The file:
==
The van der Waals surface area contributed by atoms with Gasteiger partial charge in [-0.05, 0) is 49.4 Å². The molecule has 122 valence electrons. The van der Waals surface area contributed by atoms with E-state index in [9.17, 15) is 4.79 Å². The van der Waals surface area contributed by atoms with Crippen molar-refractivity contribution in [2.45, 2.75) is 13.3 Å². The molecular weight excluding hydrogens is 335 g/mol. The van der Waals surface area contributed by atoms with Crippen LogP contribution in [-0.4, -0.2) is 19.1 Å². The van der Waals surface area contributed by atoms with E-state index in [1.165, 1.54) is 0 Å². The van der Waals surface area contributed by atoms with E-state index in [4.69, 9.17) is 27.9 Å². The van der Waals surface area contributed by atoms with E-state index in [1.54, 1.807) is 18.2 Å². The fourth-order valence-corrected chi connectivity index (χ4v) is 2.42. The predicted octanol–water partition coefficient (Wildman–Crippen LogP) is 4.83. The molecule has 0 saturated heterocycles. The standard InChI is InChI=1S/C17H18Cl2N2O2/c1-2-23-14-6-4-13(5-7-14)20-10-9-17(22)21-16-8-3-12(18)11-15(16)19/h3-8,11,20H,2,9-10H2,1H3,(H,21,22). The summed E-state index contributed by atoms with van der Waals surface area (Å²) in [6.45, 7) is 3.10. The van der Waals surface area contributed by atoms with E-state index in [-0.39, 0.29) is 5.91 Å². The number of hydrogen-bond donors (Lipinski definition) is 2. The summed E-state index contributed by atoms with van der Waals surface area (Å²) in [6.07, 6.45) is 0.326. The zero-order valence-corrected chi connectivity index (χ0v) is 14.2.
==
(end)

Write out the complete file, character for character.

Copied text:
The van der Waals surface area contributed by atoms with Gasteiger partial charge in [-0.05, 0) is 49.4 Å². The molecule has 122 valence electrons. The van der Waals surface area contributed by atoms with E-state index in [9.17, 15) is 4.79 Å². The van der Waals surface area contributed by atoms with Crippen molar-refractivity contribution in [2.45, 2.75) is 13.3 Å². The molecular weight excluding hydrogens is 335 g/mol. The van der Waals surface area contributed by atoms with Crippen LogP contribution in [-0.4, -0.2) is 19.1 Å². The van der Waals surface area contributed by atoms with E-state index in [1.165, 1.54) is 0 Å². The van der Waals surface area contributed by atoms with E-state index in [4.69, 9.17) is 27.9 Å². The van der Waals surface area contributed by atoms with E-state index in [1.54, 1.807) is 18.2 Å². The fourth-order valence-corrected chi connectivity index (χ4v) is 2.42. The predicted octanol–water partition coefficient (Wildman–Crippen LogP) is 4.83. The molecule has 0 saturated heterocycles. The standard InChI is InChI=1S/C17H18Cl2N2O2/c1-2-23-14-6-4-13(5-7-14)20-10-9-17(22)21-16-8-3-12(18)11-15(16)19/h3-8,11,20H,2,9-10H2,1H3,(H,21,22). The summed E-state index contributed by atoms with van der Waals surface area (Å²) in [6.45, 7) is 3.10. The van der Waals surface area contributed by atoms with E-state index in [-0.39, 0.29) is 5.91 Å². The number of hydrogen-bond donors (Lipinski definition) is 2. The summed E-state index contributed by atoms with van der Waals surface area (Å²) in [6.07, 6.45) is 0.326. The zero-order valence-corrected chi connectivity index (χ0v) is 14.2.